Raleigh's first intertribal powwow honors those driven off Dix Park land by settlers
The rumbles of drums and powerful voices of the Haliwa-Saponi could be heard all across Dorothea Dix Park on Saturday as the Stoney Creek Drum Line's beats led the dance competitions.Posted — Updated
People of all ages competed in dance competitions at the powwow, dressed from head to toe in handmade regalia with detailed beadwork and bright fabrics.
Each piece of fabric is specially chosen and woven together with meaning as a way for each person to express themselves. With joy and precision, dancers move around the arena as a form of prayer or declaration of honor.
Most of the people dancing in the powwows have been doing it "ever since they could walk."
"I truly believe we are born artists," said Lydia Mansfield, this year's Miss North Carolina Native America Youth Organization and member of the Lumbee Tribe.
The powwow called Mansfield, and other community members who've won certain contests, royalty. Mansfield is well suited for this title. She moved carefully, with her chin held high and a beaded crown on top of her head.
The bottom half of her dress featured a landscape her sister painted, and her hair was pinned back with a handmade barrette. All eyes were on her as she paced the arena, and even though she's a first-year University of North Carolina Chapel Hill student, she looked much older.
Each dance is separated by gender and age, and each conveys different message.
One form of a women's dance, traditional style, is a "way to honor and bring out the dignity in our women," Mansfield said. "It's also a way to honor the women in the past who have danced before us."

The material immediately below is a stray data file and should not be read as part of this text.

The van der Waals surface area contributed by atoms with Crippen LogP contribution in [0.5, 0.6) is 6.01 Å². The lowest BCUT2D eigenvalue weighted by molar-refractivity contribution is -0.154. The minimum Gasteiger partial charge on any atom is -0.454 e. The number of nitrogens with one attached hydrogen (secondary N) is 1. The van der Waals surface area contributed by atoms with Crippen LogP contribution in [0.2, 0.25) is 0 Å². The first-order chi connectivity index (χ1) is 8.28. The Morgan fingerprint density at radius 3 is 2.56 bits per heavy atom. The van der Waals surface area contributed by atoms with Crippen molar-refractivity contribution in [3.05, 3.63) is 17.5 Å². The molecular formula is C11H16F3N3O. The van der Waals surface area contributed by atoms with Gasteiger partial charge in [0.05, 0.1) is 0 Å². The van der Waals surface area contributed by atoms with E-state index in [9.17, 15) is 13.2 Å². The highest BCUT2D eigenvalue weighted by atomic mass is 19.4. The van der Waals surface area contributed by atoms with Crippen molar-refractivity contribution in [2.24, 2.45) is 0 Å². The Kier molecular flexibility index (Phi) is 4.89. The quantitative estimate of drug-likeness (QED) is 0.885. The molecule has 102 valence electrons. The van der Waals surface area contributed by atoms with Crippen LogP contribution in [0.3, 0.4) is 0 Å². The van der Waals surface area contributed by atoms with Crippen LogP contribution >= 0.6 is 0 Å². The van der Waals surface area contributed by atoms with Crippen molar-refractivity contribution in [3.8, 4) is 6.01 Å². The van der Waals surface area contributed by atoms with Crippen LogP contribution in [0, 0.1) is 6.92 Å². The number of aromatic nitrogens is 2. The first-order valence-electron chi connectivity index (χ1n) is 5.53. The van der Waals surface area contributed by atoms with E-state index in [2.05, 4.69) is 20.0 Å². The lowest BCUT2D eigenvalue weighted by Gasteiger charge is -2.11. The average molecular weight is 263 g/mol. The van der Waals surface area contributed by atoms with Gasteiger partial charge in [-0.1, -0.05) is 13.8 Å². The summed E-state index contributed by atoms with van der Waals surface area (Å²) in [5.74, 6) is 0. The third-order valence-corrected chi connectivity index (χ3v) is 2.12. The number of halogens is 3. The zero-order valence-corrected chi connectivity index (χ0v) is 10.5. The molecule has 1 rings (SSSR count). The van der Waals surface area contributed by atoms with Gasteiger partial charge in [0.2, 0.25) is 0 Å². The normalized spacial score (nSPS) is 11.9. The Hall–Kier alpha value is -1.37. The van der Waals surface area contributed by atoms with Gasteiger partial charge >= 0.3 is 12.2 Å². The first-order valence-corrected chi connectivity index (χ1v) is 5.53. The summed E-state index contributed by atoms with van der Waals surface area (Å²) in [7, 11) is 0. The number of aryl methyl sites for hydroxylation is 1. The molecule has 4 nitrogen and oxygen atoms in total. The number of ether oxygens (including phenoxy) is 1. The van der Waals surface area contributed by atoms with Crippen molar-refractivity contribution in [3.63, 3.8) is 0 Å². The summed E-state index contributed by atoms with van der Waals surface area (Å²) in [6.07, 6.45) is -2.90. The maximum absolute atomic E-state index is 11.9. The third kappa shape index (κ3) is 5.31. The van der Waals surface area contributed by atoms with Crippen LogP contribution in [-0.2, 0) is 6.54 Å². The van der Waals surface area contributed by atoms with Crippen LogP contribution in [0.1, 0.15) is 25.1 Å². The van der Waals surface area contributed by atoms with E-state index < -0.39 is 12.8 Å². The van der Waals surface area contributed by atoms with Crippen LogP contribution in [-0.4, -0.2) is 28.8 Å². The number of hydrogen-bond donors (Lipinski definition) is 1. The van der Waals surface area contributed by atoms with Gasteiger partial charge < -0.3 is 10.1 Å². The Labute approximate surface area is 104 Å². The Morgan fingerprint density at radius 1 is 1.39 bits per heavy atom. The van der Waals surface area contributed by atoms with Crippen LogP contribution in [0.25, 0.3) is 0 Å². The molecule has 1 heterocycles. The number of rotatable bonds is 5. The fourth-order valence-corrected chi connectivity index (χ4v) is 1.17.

The men, wearing eagles feathers on their backs, performed the dance sneak-up on Saturday. The dance shows the men hunting their enemies and making gestures as to where they could be hiding.
Exactly 365 metal cone bells lined one group of womens' dresses to represent every day of the year. The dress, which can weigh around 40 to 50 pounds, adds to the percussion as the dancers bounce up and down.
There's never been a more fitting time for the jingle dress dance than the coronavirus pandemic.
"It's used in times of need, for prayer," Mansfield said.
Tribes began practicing the dance, which represents healing, during the last pandemic in 1918. Many attribute the dance to the story of a medicine man and his granddaughter. She was sick with what was likely the flu, and he saw in a dream if she danced in the jingle dress, she would heal.
"The land which we sit here, the history of this land, goes back thousands of years," said emcee Sandon Jacobs.
The oak savanna was once home to Native Americans. The land was used for hunting, gathering and trade. But the early 1700s, Europeans took over the land and turned it into Spring Hill plantation, pushing Native Americans out of the region.
Dorothea Dix Park only recently began to acknowledge the Native American history behind its park. Last year, the Triangle Native American Society, in partnership with Dix Park Conservancy, led a Native American land blessing.
Olivia Richardson, head dancer and member of the Haliwa-Saponi tribe, said that many people have misconceptions about who Native Americans are.
Less than 2% of people in North Carolina identify as Native American, according to the U.S. Census Bureau. Many of North Carolina's Native American population lives in Hollister, which is filled with people from Richardson's tribe.
Plenty of people have the impression that Native Americans look and act as if they're straight out of an old western movie, but Richardson said "that's not us. We're so much more than that."
"We are very welcome to people coming and learning about us and also being able to take something away from it at the end of the day," said Richardson, one of the head dancers. "Whether its a healing from some song or just a happier feeling in their soul."
North Carolina is home to eight state-recognized tribes, but only the Eastern Band of Cherokee Indians are federally recognized.
Waccamaw-Siouan Tribe, known as the people of the fallen stars, believed that Lake Waccamaw was formed after a star fell. The federal government has yet to recognize the tribe, despite having more than a thousand members.
"We're still here," said Tacoma Burnett, a Waccamaw-Siouan.
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